Sunday, July 4, 2010

Return of wildlife

Fresh and clear imprints of hooves of the sambur deer, called " Rusa" in the local Malay lingo.

It's all prints, prints and prints. A couple of nights ago when it was full moon my farm was frequented by the sambur deers again. They must be having a party at the farm. That night the deep breathing sound and a bark or two came just yards away from the bedroom windows. I was overwhelmed with joy and ecstasy when the morning after I examined the sambur deers's hooves prints along the farm roads and open spaces. I believe now my agroecological farm has borne fruits. The planning and development of the eco-farm based on oil palm smallholding as core business has bore fruits not only in the bunches of ripe oil palm fruits but more important to me is the return of wildlife to the farm environment. Nature not only heals in Bintulu, it thrives beyond belief. But only if you do farming in an agroecological way which has been my mission when I started developing the oil palm holding within an agroecological framework about five years ago. All the sweat ,blood and tears have now been paid well. This proves that smallholders
can do a better job at sustainable agribusiness than the big-time plantation companies that do only destruction in their ways of developing mono-culture oil palm cultivation through out Sarawak. I believe now that smallholding oil palm business is the future for sustainable oil palm farming in Sarawak and not big time plantation companies' methods of destroying Sarawak's natural environment at day one when they first clear fell the pristine tropical rainforests for their massive and naturally -destructive plantation-style mono-culture. Plantation companies in Sarawak and Malaysia for that mater need to take a leaf or two from the humble and small farmers of Sarawak.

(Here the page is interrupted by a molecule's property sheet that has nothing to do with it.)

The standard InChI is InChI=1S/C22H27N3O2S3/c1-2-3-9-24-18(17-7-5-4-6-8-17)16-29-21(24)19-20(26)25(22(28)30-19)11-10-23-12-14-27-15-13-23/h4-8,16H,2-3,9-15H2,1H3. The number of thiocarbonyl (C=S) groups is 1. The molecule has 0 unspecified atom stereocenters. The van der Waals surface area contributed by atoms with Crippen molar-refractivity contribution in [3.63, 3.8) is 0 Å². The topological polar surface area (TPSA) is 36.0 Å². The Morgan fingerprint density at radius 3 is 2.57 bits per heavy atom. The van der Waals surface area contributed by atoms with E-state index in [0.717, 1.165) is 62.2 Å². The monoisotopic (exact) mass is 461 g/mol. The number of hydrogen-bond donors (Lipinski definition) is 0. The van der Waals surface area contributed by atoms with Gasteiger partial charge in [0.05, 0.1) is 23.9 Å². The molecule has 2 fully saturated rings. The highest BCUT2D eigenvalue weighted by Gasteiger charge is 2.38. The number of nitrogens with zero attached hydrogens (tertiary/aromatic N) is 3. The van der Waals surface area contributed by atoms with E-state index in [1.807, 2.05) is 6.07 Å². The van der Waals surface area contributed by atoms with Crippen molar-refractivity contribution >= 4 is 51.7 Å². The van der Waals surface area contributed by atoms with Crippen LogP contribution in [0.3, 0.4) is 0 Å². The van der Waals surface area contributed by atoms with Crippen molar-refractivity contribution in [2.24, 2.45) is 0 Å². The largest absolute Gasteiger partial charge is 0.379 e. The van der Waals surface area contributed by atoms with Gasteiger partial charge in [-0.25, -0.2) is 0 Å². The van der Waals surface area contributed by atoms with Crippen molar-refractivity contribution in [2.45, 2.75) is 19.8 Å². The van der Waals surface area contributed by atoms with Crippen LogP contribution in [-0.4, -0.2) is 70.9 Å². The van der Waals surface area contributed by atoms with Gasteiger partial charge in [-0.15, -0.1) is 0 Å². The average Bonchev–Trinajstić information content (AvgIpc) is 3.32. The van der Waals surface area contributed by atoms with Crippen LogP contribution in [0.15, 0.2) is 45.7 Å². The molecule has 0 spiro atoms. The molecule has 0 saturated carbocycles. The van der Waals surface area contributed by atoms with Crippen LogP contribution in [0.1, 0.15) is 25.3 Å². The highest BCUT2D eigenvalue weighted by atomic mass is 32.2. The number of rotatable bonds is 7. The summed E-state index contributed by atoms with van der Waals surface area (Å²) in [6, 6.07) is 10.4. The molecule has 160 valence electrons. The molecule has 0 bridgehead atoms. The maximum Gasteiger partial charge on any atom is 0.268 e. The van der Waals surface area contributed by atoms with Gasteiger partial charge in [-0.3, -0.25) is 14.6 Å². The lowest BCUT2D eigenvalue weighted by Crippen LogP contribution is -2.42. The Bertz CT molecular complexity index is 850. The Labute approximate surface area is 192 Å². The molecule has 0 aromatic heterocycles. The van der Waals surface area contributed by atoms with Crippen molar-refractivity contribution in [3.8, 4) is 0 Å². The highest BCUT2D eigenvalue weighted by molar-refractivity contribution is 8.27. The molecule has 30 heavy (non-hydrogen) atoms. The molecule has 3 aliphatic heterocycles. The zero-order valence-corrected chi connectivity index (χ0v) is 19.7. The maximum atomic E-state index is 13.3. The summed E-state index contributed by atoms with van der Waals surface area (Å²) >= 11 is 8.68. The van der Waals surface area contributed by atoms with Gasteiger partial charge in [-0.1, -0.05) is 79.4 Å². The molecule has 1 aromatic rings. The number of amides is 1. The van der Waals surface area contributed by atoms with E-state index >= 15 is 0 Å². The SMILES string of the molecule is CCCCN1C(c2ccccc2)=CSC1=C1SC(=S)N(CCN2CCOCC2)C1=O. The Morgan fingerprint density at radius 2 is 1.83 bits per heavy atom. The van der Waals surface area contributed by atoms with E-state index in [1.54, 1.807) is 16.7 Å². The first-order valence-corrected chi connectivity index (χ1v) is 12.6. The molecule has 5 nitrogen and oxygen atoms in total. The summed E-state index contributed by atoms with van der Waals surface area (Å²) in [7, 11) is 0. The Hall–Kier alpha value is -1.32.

Along this creek I have preserved thick bushes of the shrubby dillenia shrubs ( with yellow flowers in the foreground) from which the sambur deers snap its fruits.
From this view what is seen is the mix of trees planted for biodiversity reasons, mainly to attract wildlife like pigeons, tree shrews, squirrels, all kind of sun birds, waterbirds, monkeys, civet cats, butterflies, cicadas, insects,fishes, etc.. Observe the natural terrain that are not disturbed and natural features like streams and ponds are preserved as well. It's obviously not your kind of " normal" oil palm holding.
This is one passageway that the sambur deers love to run through. Everyday on the way out to fetch my worker I'll just drive through the mud and I just don't really get bothered to stone the road for fear the deers will not love to travel the path anymore. I guess they love the dirt track like I do when driving through with my 4X4 pick-up. Well, all these have been worth it for the sambur deers' presence every now and then when the full moon is up is a magical moment at the farm.


  1. The success stories of your ecofarm is certainly something to Celebrate with a big C! With so much land on the island of Kalimantan (Borneo) has been turned into either monoculture palm oil plantations or left balding from logging industries, this is a good example of how we can coexist with the wildlife without sacrificing economic developments.